So that’s more or less the agenda for the next while. All the time, of course, still getting some funds dribbling in with the online teaching.

OK, I must continue my slightly manic streak here, and get some sh*t done.

( Hope to ) ‘talk’ soon,

cheers,

D

Pig Skin Cake

Above are two of the latest ‘adventures in food’ as part of making a pig of myself in my last days here in the Tropics.

Yes, ‘pig skin cake’ ( a.k.a Bánh da lợn ) is indeed the name of the dessert on the right. The specimen above, I’m guessing, is made from tapioca starch.

On trying it, I was a little disappointed – it’s an almost tasteless bundle of carbs, but went down easily enough with the usual spoonful of cacao and wads of coconut cream.

On the left is another episode in chocolate-making. Pretty basic – cacao, butter, a duck egg, and coconut cream. Directions – 1) whip up ingredients. 2) stash in freezer.

Works a treat, a filling stop-gap snack with a tiny amount of sugar.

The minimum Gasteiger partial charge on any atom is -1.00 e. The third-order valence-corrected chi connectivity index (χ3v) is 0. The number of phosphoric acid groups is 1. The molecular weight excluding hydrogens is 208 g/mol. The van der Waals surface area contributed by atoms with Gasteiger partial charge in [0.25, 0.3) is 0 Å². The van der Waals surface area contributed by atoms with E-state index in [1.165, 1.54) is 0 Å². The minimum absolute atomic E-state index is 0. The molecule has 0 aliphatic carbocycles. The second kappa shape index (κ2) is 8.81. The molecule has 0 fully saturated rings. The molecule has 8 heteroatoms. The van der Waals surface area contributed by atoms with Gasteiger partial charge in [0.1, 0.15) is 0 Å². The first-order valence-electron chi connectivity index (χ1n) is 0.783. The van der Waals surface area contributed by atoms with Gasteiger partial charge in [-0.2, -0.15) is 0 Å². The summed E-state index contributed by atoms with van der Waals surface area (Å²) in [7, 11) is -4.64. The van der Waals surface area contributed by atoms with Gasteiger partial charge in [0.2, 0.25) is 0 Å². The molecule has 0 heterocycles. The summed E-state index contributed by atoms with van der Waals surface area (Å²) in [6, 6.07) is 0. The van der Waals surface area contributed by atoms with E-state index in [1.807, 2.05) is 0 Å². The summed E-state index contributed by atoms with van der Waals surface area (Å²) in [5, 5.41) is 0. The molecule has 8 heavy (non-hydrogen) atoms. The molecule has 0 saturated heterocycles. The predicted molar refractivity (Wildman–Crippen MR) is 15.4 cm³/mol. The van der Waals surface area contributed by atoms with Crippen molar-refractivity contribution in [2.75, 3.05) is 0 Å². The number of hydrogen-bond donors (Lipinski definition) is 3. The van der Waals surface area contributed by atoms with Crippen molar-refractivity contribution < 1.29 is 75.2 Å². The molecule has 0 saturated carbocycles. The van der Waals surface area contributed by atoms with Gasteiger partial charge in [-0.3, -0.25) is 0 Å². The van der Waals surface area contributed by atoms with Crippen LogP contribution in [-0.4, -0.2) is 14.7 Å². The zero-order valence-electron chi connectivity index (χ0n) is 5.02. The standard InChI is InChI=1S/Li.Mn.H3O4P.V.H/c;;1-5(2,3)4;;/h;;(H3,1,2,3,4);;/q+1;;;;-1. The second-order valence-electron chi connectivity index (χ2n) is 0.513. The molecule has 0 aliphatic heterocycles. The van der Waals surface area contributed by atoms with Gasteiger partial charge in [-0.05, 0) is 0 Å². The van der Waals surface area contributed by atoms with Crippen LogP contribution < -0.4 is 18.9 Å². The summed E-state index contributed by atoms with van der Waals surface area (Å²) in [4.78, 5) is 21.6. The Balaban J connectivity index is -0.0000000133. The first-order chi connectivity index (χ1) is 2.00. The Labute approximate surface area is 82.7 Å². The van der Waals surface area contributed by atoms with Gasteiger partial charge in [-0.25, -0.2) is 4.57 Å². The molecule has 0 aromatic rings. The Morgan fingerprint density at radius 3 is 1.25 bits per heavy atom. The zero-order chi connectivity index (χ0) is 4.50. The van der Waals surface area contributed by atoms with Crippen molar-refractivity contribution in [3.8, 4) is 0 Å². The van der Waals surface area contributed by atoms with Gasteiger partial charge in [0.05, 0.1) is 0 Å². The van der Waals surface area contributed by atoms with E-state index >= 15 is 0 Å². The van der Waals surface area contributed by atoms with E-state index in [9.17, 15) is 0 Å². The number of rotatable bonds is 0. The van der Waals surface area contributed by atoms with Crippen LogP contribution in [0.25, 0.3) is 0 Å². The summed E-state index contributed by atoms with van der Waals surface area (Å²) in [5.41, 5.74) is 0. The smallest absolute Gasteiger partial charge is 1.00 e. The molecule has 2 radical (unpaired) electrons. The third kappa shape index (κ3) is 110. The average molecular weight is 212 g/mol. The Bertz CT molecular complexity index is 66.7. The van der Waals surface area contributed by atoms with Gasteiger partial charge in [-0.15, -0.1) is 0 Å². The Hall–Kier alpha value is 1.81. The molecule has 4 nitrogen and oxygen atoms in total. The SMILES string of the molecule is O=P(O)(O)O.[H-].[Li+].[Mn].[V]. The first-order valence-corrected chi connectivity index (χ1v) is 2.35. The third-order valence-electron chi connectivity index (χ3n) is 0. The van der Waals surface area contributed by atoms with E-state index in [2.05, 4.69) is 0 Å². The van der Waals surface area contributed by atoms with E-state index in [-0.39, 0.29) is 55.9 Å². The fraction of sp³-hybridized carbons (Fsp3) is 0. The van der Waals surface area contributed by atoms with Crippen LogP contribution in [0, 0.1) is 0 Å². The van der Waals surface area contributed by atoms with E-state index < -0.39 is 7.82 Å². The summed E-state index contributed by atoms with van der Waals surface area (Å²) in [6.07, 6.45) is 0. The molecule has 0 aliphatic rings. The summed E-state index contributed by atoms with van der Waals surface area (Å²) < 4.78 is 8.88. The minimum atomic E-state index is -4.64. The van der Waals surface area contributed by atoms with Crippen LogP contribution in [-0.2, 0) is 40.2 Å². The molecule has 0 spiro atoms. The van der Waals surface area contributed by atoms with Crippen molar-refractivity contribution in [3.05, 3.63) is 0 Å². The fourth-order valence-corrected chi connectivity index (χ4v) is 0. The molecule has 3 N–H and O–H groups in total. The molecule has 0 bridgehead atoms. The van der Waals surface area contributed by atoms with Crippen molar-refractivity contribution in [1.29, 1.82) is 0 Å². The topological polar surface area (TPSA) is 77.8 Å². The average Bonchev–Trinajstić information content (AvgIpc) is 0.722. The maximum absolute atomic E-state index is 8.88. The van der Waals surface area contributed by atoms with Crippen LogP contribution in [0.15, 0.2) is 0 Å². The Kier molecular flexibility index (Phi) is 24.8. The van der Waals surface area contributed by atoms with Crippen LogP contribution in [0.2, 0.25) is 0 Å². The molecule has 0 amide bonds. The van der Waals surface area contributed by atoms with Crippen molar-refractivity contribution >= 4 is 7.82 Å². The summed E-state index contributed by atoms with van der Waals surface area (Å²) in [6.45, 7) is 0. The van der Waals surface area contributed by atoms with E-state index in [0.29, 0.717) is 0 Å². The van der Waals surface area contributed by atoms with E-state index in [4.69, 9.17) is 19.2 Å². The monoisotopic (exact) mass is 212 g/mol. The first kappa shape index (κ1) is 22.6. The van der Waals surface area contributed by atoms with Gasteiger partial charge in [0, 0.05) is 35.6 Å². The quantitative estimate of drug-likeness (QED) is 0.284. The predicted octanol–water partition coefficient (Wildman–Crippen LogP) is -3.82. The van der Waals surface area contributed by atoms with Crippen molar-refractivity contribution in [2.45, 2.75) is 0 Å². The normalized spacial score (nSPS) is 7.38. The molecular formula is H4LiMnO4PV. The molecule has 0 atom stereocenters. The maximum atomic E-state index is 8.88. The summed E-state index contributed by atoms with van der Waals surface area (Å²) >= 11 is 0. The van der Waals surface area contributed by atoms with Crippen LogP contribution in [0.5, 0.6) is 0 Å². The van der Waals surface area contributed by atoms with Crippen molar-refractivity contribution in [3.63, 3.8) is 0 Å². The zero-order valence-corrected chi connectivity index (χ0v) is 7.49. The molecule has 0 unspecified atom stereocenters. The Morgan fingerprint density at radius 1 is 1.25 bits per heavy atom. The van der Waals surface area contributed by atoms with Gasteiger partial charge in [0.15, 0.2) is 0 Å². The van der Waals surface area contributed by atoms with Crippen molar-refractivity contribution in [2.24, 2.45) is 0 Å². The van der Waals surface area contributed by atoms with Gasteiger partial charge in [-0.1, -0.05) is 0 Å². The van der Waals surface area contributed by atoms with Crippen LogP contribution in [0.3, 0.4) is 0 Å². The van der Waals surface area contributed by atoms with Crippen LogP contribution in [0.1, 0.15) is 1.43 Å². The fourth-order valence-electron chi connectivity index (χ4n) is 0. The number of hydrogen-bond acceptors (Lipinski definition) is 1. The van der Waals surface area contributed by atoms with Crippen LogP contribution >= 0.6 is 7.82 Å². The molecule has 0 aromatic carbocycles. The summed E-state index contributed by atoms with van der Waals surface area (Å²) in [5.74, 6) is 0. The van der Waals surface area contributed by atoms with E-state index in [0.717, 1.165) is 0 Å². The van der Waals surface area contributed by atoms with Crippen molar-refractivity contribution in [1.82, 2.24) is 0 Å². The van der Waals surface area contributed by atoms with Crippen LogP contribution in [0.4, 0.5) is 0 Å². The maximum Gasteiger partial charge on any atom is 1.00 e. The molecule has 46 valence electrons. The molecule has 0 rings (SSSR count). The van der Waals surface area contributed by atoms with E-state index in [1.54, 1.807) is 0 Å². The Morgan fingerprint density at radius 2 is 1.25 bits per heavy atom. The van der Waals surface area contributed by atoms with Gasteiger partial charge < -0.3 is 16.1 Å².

Dunnit

After the usual resistance, I bit the bullet yesterday and sent my passport through the post.

It’s a risky business, more so now that I’m due to leave Vietnam on September 20. Without my passport, I can’t go anywhere.

Grovelling and begging ( i.e. going to the local Immigration Office, emailing the NZ Embassy ), bore no fruit, which left me two choices

  • Break the Law

    .. and hope that general leniency and bribery save the day

  • Stump Up

    .. the money and the passport, and be safe as far as my Visa goes, but take the unavoidable risk of posting the passport to HCMC.

I chose the latter, with visions of being detained at airports, and so missing flights, in mind.

A Flimsy Excuse

to post a favourite oldy.

Now, there’s the usual nervous wait til my passport is safely back in hand, ETA September 7th / 8th.

Let us pray.

Market warning

Morning Haul – clockwise from bottom left; Yuca ( Cassava ), rice cakes, lettuce

The morning jaunt to the market came with a warning.

The old chap from the cafe over the road – which I hobble past every day – was gesturing at my foot, pointing to the Cassava root ( mmmm ), and wagging his index finger.

On asking Henry over coffee, it turns out the delicious root ( AKA “Yuca” ) is very bad for inflammation, especially when one is lame. Who knew?

Apparently, the ground Yuca is acceptable, but the sap from the root – which looks like a white carrot – is released upon chopping, and does all varieties of mischief.

Henry being his generous self has offered to bring some for my sampling tomorrow. I shall report back therewith.